Although, Jen, I'd wait until I had about twenty people join before I go enforcing a rule like that. Otherwise you'll end up having no members. But that's just me.
One of the major prob's I see with cloning is how extremely uninformed most people are about it. Cloning is already being used in mainstream America all the time. Dolly wasn't the first and hasn't been the most recent by far. She only got the most media attention because it was the first successful clone using the technique that the scientist that made her used which was using a cell taken from Dolly and importing DNA into an egg cell of Dolly and making a clone that way. There are several other techniques to cloning that have had rampant success in other parts of the world. Scientist in Japan recently cloned I believe 100 rats from 1 single rat. They lost 30 of them to disease early on, but the rest survived well into maturity and died a normal death. Scientist at Texas A&M recently cloned a cat (and named it CC for Copy Cat) and it survived and is still alive today.
Farmers all over the country have cloning available to them for their animals. They don't use it simply because it is to expensive and they aren't sure if they can sell meat or milk from a cloned cow. The FDA is still looking into it before they give it the go ahead. What's the point of spending so much money to clone a cow if you can't sell it to anyone?
About a year ago, a religious sect that calls themselves Raelien's claimed to have cloned a human. It wasn't ever proven that it was an actual clone, though, because no tests were allowed to be performed on the child and the person the child was cloned from. The Raelien's claimed that the parents were the ones who wouldn't allow the testing, but everyone else thinks it was because the baby wasn't actually a clone and it's all just a big stunt. The Raelien's actually own a company called ClonAid which claims to be the first human cloning company. More information can be found at their website here.
Personally, I don't have a problem with cloning. There are several positive uses for cloning. If they have their way, soon gay and lesbian couples will be able to marry and they will want children. Cloning would be a way to allow these people to have a child that would truly be theirs. Many hetrosexual couples are unable to have children but they still want children and cloning would help in that area as well. Also, families that have lost a child at a very young age would be allowed to have a second chance with that child if they so chose.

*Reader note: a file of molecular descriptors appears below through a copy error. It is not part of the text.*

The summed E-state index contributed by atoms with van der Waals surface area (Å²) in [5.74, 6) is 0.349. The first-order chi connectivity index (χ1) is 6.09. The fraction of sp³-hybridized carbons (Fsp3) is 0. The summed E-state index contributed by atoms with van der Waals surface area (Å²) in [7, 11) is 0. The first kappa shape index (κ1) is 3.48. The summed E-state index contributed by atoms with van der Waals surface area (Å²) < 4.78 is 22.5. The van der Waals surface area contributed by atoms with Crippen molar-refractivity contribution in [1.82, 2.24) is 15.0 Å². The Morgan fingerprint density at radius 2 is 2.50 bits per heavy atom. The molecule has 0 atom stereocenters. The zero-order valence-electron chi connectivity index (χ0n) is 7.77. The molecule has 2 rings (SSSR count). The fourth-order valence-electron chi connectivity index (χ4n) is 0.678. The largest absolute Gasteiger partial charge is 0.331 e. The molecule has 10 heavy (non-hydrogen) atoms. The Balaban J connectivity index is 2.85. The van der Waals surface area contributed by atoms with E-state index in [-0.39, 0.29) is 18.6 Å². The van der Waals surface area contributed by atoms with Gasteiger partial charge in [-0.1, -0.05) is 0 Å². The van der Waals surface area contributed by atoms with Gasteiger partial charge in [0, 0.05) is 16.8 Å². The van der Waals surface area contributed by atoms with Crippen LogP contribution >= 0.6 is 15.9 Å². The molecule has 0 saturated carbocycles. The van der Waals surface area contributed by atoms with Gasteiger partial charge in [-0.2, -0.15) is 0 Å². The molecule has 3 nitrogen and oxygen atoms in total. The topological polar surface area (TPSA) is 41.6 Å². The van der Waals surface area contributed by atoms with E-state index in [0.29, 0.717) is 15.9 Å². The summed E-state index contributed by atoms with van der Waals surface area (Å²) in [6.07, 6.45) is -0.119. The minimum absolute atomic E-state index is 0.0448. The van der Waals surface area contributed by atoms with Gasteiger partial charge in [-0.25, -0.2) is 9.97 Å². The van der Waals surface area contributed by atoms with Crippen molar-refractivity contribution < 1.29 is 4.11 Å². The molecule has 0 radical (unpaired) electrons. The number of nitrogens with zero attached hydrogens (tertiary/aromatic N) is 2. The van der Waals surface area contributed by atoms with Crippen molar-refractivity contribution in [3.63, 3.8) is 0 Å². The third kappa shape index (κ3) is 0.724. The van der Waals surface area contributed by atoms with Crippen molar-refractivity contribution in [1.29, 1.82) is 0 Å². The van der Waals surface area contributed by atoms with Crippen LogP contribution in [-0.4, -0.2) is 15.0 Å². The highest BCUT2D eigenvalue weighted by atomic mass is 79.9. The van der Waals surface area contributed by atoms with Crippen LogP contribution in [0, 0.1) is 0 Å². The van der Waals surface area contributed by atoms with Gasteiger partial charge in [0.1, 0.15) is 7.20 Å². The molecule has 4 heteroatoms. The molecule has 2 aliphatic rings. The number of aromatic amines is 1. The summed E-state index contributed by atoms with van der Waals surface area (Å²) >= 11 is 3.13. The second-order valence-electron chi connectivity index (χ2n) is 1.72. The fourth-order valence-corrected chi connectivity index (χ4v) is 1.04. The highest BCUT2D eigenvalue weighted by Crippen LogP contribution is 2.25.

The only problems with cloning human's at the moment aren't the techniques to do it. Cloning happens on almost a daily basis, we just call it natural. During pregnancy, it is not uncommon for an egg to seperate and become two identical children, what we call twins. There are several successfully tested techniques that would work to clone a human. The only problem with cloning comes at the psychological level. What would happen if suddenly you were told that you are an exact replica of one of your parents? Or if you were an exact replica of a child that died several years ago? Or maybe even another child that is still alive? How would you take that? And the psychological problems don't just exist with the clones. If an adult had a clone of himself/herself, it is very possible that the adult would have a high expectation for his/her clone, expecting it to be just as good if not better than himself/herself.
There is also the idea that that problem might not even exist. That there is no such thing as a cloned person. The cat that I mentioned earlier, CC, was an exact copy of an adult cat which was a calico cat. However, the pattern of her fur was different because of differences in the womb during birth. Some scientists believe that because of this, even a cloned human would be a completely different person. What makes us who we are are our life experiences and those are shaped by the place in time where we grew up, the location where we grew up and the people around us. Some speculate that a clone wouldn't even look the same as the person the clone was cloned from.
Cloning will be a reality in just a few years. There are too many positives to be able to deny that. Cloning would allow thousands of cows to be cloned from just one cow and could very well lead to an end to starvation in the world. Cloning basic animals has already been successfully tested and is just waiting for the approval of the FDA. The next big question is humans. The only thing holding back that is the ethical standpoints. At the moment, there are laws against it in the US (see the Cloning Prohibition Act of 1997) but scientists can still go to other countries to do it. The only real question is who will clone a human first and will it be a perfect child. If everyone turns on their TV sets one day and sees that there has been a cloned human and it is a cute, perfect child, then it will most likely be passed into everyday life. But if everyone turns on their TV and hears that there was a clone but it died soon after birth because of problems during cloning, then it won't.
That's what I have to say about cloning.